Wright is widely considered to be the greatest American architect of the 20th century, and the sites in the group inscription span his influential career. They include Unity Temple (constructed 1906-1909, Oak Park, Illinois), the Frederick C. Robie House(constructed 1910, Chicago, Illinois), Taliesin (begun 1911, Spring Green, Wisconsin), Hollyhock House (constructed 1918-1921, Los Angeles, California), Fallingwater(constructed 1936-1939, Mill Run, Pennsylvania), the Herbert and Katherine Jacobs House (constructed 1936-1937, Madison, Wisconsin), Taliesin West (begun 1938, Scottsdale, Arizona) and the Solomon R. Guggenheim Museum (constructed 1956-1959, New York, New York).
“This recognition by UNESCO is a significant way for us to reconfirm how important Frank Lloyd Wright was to the development of modern architecture around the world,” says Barbara Gordon, executive director of the Frank Lloyd Wright Building Conservancy, an international organization dedicated to the preservation of all of Wright’s remaining built works. “There are nearly 400 remaining structures designed by Wright. Our hope is that the inscription of these eight major works also brings awareness to the importance of preserving all of his buildings as a vital part of our artistic, cultural and architectural heritage. All communities where a Wright building stands should appreciate what they have and share in the responsibility to protect their local—and world—heritage.”
“It is an immense honor to have Frank Lloyd Wright’s work recognized on the world stage among the most vital and important cultural sites on Earth like Taj Mahal in India, the Pyramids of Giza in Egypt and the Statue of Liberty in New York,” said Stuart Graff, president and CEO of the Frank Lloyd Wright Foundation. “To have this unique American legacy placed alongside these precious few sites around the globe is meaningful because it recognizes the profound influence of this American architect and his impact on the whole world. This designation is a great source of national pride, and while eight buildings are included in the inscription, it recognizes the importance of Wright’s work, embodied in every one of his buildings and designs. These sites are not simply World Heritage monuments because they are beautiful. It’s so much more than that. These are places of profound influence, inspiration and connection.”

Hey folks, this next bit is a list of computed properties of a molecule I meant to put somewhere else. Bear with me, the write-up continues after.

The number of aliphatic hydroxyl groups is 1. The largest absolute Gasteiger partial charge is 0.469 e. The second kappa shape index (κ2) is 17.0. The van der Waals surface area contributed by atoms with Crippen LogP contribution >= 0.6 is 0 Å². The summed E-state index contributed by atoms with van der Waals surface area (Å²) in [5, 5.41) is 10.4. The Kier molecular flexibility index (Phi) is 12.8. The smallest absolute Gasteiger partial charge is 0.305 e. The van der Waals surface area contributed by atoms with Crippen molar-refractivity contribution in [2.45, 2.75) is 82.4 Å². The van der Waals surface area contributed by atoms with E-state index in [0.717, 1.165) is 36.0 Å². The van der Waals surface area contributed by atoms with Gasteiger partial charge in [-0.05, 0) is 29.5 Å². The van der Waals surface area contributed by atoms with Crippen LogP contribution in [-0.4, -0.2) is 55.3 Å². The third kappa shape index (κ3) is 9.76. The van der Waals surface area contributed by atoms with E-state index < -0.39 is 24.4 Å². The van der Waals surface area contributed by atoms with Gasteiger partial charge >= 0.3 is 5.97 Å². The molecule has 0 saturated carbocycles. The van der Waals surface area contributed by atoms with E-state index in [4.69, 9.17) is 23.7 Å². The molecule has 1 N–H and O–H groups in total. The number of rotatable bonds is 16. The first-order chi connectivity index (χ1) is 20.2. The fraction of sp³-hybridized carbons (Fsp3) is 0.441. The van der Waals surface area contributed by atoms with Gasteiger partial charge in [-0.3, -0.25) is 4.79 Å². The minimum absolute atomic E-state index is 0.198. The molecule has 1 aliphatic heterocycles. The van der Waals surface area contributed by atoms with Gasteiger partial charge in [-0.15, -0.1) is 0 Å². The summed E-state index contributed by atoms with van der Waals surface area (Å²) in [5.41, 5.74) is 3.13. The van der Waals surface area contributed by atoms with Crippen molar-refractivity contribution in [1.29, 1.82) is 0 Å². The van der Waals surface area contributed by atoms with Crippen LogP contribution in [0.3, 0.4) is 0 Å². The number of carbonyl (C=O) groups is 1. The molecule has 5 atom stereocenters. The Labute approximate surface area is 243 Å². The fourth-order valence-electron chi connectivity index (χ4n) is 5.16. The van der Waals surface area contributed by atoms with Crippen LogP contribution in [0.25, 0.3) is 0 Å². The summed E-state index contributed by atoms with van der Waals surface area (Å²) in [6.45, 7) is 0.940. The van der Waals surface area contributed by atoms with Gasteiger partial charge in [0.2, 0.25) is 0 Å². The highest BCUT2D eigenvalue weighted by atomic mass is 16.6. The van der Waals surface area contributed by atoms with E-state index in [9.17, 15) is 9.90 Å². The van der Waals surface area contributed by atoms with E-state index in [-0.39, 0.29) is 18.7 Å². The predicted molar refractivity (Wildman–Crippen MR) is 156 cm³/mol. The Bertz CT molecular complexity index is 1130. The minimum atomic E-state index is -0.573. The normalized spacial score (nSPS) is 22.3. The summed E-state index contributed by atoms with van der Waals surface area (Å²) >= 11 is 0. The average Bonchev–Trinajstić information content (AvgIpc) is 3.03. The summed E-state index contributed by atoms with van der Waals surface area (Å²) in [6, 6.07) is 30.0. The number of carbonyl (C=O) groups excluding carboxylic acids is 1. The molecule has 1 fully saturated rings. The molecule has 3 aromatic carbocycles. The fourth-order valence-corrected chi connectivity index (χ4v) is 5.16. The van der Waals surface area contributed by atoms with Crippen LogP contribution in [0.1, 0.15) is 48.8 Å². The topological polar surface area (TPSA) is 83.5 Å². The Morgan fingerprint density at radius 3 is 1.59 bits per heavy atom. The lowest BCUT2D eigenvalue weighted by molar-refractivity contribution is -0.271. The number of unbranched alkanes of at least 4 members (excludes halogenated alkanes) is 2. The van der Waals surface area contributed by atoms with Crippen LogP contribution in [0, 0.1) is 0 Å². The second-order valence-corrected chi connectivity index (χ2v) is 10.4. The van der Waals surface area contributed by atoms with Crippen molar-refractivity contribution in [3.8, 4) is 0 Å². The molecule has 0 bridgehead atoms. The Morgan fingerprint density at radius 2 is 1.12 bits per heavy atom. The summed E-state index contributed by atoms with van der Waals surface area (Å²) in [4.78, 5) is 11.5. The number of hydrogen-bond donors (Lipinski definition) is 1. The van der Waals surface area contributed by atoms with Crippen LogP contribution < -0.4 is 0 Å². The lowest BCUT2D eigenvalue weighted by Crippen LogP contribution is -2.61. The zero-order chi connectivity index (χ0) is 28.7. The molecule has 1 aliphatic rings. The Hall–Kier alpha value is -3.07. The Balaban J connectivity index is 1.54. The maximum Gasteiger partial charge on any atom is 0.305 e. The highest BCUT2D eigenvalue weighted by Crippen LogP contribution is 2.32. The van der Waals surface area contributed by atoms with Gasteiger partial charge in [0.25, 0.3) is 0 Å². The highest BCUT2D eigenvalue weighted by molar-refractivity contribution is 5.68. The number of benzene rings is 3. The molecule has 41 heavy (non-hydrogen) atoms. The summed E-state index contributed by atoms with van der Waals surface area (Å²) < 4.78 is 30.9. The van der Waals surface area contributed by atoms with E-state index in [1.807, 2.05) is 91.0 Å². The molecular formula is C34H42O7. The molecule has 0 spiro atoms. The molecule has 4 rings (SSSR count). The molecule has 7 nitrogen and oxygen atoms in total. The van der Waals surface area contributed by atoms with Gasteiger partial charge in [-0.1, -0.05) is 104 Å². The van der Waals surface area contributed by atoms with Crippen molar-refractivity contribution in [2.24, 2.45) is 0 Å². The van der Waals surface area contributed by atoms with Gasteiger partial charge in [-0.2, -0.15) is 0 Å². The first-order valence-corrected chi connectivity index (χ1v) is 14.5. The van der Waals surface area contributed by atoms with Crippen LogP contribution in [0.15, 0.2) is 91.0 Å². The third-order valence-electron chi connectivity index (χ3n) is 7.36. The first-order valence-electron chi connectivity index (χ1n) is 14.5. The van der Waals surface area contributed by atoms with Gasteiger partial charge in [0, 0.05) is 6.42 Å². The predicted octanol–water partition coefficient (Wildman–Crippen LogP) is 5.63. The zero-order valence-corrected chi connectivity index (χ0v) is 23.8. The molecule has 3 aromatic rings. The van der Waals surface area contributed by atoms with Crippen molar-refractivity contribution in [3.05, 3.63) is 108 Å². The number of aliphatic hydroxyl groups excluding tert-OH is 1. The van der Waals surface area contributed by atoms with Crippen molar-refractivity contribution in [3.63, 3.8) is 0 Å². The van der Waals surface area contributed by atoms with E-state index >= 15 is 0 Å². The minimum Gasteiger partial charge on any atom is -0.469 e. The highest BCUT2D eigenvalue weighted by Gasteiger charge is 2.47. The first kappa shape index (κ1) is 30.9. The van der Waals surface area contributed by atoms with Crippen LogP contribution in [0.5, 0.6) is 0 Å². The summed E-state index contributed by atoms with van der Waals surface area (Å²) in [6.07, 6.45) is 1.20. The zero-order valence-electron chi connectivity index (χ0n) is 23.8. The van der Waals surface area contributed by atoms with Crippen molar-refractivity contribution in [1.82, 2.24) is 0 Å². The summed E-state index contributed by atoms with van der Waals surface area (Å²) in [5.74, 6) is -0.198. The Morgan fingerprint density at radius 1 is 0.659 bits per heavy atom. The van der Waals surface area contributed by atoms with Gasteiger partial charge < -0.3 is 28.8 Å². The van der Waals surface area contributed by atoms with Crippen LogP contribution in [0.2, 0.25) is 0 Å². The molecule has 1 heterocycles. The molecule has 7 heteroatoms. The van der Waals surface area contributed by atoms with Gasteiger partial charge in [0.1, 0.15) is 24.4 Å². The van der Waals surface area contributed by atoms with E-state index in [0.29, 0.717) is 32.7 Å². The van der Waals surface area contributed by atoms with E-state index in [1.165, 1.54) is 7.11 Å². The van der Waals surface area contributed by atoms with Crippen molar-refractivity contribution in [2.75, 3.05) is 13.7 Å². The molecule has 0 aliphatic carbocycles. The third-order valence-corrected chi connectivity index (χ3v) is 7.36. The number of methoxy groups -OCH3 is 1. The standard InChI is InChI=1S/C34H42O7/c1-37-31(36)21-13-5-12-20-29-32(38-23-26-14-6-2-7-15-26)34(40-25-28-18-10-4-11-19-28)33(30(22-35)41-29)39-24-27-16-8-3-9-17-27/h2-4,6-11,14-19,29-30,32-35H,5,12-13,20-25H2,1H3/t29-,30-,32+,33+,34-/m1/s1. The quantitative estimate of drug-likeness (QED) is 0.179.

The eight inscribed sites have played a prominent role in the development and evolution of Modern architecture during the first half of the 20th century and continuing to the present. UNESCO considers the international importance of a potential World Heritage Site based on its “Outstanding Universal Value,” which in the Wright series is manifested in three attributes. First, it is an architecture responsive to functional and emotional needs, achieved through geometric abstraction and spatial manipulation. Second, the design of the buildings in this series is fundamentally rooted in nature’s forms and principles. Third, the series represents an architecture conceived to be responsive to the evolving American experience, but which is universal in its appeal.
The Wright nomination has been in development for more than 15 years, a coordinated effort between the Frank Lloyd Wright Building Conservancy, each of the nominated sites and independent scholars, with a substantial financial commitment realized through subsidies and donations, countless hours donated by staff and volunteers, and the guidance and assistance of the National Park Service. The nomination effort was spearheaded by Fallingwater Director Emerita and founding Conservancy board member Lynda Waggoner, with Fallingwater contributing support and expertise in the nomination’s preparation. The Conservancy will now coordinate the activities of the Frank Lloyd Wright World Heritage Council, chaired by Waggoner, which was established to support the responsible conservation and promotion of the eight World Heritage sites.
In 2015, the U.S. nominated a series of 10 Wright-designed sites to the World Heritage List. At its meeting in Istanbul, Turkey, in July 2016, the World Heritage Committee decided to “refer” the nomination for revisions. Over the past two years, the Frank Lloyd Wright Building Conservancy worked with the council of sites and leading scholars to revise the nomination and rework the justification for inscription.
The National Park Service submitted the Wright nomination to the World Heritage Centre in Paris on November 20, 2018, and it was reviewed and inscribed at the 2019 session of the World Heritage Committee, on Sunday, July 7 in Baku, Azerbaijan. The complete nomination document can be downloaded from SaveWright.org.
To learn more about the Frank Lloyd Wright Building Conservancy and to become a member, visit SaveWright.org. To learn more about the Frank Lloyd Wright Foundation and to become a member, visit FrankLloydWright.org.